in five minutes.

Sodas! Ice!

It's gonna be another massacre.

- Safe.
- Safe. All right.

You got your work
cut out for you, Daryl.

Just do what I said, OK?
Wait for your pitch. Wait for your pitch.

Don't rush it, OK? And listen, just
come around easy on the ball, OK?

Just come around
and meet the ball, OK?

Do your best.

- You ever play ball before?
- Can it.

Look at him.

- Easy out.
- Easy out, don't worry.

You'll be fine.

Daryl. You have to run, Daryl!

- Yeah!
- Touch them all, Daryl!

Don't worry, that was nothing.
Get the next one.

Don't worry.

Hey, Bull. He's little, but he's mean.
He's silent, but deadly.

Hey, let's talk about your pitcher.
Put the fork in him, he's done.

Andy's so happy.

He says we haven't been ahead
even once before.

That's right, Daryl. We haven't.

Not till you came along.

It's OK, Hannibal, relax.
Make him pitch to you, buddy.

Daryl, I been meaning to give you
my speech about grownups.

It's a great speech.
I meant to give it to you weeks ago.

- I've done something to upset her.
- Don't be afraid...

She's mad at me.

Grownups have to feel like they're
making progress with you.

You gotta mess up sometimes.

Just enough so
you don't get whacked,

so they feel like you're learning
something, see? It's a real art.

Trust me. Leave your room
in shit order sometimes.

Joyce needs to feel useful.

You're so damn helpful
and good and thoughtful.

I don't know why I like you.

Strike three.

That's the speech.
Screw up a little.

Grownups need to be
pissed off with kids.

Thanks.

- All right.
- That's my boy!

All right, Ivan, smoke him, you
understand me? Smoke him this time.

Strike.

Come on. Two more.

Strike.

- Strike three.
- Yes! Yes!

Hey, how about that, Andy, huh?
How's that for good baseball?

Listen, there's no need to blow
the whole game. I mean...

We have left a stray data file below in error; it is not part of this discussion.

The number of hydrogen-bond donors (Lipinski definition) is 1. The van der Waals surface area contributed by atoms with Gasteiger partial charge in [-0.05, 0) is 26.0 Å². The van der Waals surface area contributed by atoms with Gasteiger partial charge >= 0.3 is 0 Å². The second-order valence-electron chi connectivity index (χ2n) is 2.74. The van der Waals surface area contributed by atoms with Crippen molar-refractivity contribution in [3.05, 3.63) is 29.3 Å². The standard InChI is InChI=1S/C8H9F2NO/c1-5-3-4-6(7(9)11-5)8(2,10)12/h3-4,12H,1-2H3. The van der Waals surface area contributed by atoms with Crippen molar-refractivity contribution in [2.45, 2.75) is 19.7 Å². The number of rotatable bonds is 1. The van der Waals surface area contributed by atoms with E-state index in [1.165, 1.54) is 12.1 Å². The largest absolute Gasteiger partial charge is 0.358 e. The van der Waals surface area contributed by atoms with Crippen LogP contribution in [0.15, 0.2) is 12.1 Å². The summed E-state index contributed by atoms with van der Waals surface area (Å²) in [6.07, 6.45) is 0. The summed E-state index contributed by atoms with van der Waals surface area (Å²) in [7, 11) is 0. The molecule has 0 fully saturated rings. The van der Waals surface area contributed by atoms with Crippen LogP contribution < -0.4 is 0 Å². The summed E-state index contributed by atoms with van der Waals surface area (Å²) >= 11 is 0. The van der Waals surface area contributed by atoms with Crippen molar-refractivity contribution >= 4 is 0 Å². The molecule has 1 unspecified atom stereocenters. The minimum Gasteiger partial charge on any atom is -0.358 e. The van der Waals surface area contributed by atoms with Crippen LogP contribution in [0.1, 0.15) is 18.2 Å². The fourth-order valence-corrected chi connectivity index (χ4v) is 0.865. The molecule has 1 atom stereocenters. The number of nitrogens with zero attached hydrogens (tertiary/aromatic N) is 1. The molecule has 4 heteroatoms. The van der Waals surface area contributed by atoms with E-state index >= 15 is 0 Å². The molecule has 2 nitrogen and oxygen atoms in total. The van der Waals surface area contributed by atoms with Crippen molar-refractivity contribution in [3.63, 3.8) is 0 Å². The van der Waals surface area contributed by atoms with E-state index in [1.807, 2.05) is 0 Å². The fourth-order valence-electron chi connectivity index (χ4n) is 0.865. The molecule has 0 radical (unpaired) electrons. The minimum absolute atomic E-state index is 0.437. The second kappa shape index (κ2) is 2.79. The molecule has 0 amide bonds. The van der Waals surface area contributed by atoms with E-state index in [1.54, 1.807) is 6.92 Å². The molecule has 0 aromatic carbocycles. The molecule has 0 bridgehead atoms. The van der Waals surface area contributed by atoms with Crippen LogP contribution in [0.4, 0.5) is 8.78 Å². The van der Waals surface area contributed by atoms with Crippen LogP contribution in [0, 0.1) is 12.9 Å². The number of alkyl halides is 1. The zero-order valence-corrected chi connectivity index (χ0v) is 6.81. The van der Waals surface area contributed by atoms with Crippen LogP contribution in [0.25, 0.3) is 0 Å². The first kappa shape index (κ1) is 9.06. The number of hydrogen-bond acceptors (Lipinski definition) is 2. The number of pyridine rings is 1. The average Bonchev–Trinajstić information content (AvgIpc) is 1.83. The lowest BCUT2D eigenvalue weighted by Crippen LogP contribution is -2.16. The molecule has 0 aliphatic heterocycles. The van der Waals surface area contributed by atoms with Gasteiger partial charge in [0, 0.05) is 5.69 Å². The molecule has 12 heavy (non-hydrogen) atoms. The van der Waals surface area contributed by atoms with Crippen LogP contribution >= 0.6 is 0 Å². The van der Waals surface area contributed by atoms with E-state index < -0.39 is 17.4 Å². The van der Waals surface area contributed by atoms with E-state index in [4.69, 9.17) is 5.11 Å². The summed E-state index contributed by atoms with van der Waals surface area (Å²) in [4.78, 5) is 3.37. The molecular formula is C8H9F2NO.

You think the game is
more important than Joyce?

Hey. Hey, what happened?

Daryl, what's going on?

I don't even like the game.

I mean, all it is is a pecker contest
between you and McKenzie.

- What?
- Daryl, don't talk to Andy like that.

Kiss my ass.

I don't believe it.

Daryl, come back here!

- Good, there goes the game.
- You could make a deal with him.

He'll hit another one...

...if you kiss his ass.

Andy wants to win so badly,
he'd probably do it too.

Daryl.

Sweetheart...

...there's... There's something we...
No, too short.

There's something
we need to talk about.

I guess I really screwed up, didn't I?

It's OK. All right to screw up
every once in a while.

I mean, gosh, everybody does.

Yeah, that's what Turtle...
I mean, that's what I figured.

But it's really OK?

Of course it is. It's just...

Well, your language was...

Not too good, huh?

I'd like to apologize for that.

The next time I screw up,
I'll watch my mouth.

- OK, Turtle. It's up to you, buddy.
- Come on, Turtle!

Come on, Turtle.

Two outs. Arkoff, run on anything.

Run on anything. Two outs.

Strike!

That's all right. Spread it out.
Spread it out, that's all.

Come on, Turtle.

- Come on, Turtle.
- You can do it, Turtle!

- Strike!
- It's OK. Straighten out the next one.

Turtle, you represent the winning run,
Turtle. The winning run.

Take us home. Take us home.

- Come on, let's wrap this up.
- Come on, now. Come on, let's go.

Yeah! Yeah!

Josh! Josh, get the ball!

Come on, Turtle!

Come on, Turtle!

Go on, boy!

Oh, mama!

Cover home!

Come on, Turtle!

- Turtle, come on!
- Cover home!

- Hit the dirt, Turtle!
- Safe.

All right, Turtle! Yeah!

Daryl! Daryl, we won!

Goodbye, coach.
Goodbye, Mrs. Richardson.

- See you.
- Bye-bye.

So the notes in the spaces
are F, A, C and E,

but only in the treble clef.

And the notes on the line are
E, G, B, D and F,

with your right hand.
"Every good boy does fine".

Whole note, two half-notes
and four quarters to a measure.

You got it.

If there was anything I could do...

...anything...

...you know I would
find a way of doing it.

How do we really know
that he's theirs?

Andy, there is no doubt that he's
their child. Look at the photographs.

What kind of people are they?

Daryl.

- How you doing?
- I'm all right, thanks.

- Listen, could we talk for a minute?
- Of course.

I just wanted to...

Well, I thought maybe we...
We should...

Why don't you sit down.

Yeah, thanks.

Look, I just wanted you
to know how much...

I'm sure you already know how much
Joyce and I are gonna miss you.

I know.

Me too.

Daryl, your parents love you,

and they're your real parents

and they've been looking
for you for months.

- And they want you back.
- But what if I wanna be with you?

Children belong to their parents.

You mean like your car
belongs to you?

No, nothing like that.

Dad...

- I mean, Andy.
- Yeah?